2 February 2023
PACFA’s submission on the National Stigma and Discrimination Reduction Strategy recommends expanding access to a broader range of therapies and the diverse PACFA membership.
The submission highlights the ‘harmful impact of Medicare exclusions’, and recommends ‘broader access’ not just ‘better access’ to real choices for people in how they seek support for, and manage, their mental health.
At present, subsidised mental health care through Medicare’s Better Access initiative was only available for talk-based therapies provided by a limited range of AHPRA-regulated professions and some social workers, the submission pointed out.
For non-speaking people, people with ‘situational mutism’ and people experiencing trauma-related mental health issues, somatic and sensorimotor psychotherapy, and arts therapies may be more useful and accessible.
The National Mental Health Commission is producing the National Stigma and Discrimination Reduction Strategy as part of its mental health reform agenda.
‘Broader access’ to increase choice and self-determination for communities who commonly experience stigma and discrimination – such as Aboriginal and Torres Strait Islander peoples, people with mental health diagnoses such as schizophrenia and bipolar disorder, and the LGBTQ+ community – would mean increasing access to PACFA’s diverse membership of counsellors, psychotherapists and Indigenous Healing Practitioners, PACFA’s submission stated.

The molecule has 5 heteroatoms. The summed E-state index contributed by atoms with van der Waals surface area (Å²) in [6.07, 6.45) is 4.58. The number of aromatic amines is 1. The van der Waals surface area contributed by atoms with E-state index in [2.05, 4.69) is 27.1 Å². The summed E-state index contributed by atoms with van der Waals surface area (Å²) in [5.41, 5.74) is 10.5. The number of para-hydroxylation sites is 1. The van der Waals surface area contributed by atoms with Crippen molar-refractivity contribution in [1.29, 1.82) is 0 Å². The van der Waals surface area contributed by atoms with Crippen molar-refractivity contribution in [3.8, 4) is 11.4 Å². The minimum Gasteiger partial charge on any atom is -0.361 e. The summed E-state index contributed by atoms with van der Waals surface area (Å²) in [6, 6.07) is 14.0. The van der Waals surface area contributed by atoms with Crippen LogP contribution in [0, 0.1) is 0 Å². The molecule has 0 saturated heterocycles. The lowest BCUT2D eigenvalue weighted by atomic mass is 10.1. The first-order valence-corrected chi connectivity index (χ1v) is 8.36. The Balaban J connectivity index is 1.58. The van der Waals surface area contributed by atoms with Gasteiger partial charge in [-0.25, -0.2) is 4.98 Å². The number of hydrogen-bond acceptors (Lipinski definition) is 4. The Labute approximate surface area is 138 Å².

To reduce stigma and discrimination, mental health care and support needs to:
● offer choice and agency to the recipient,
● respect autonomy, human rights, and self-determination,
● provide diverse and accessible opportunities for communication and comment, and prioritise the insights of people with lived experience on their own behalf.
This would mean the experience of care will neither compound existing harms or trauma nor result in new harms and trauma.
Read the full submission.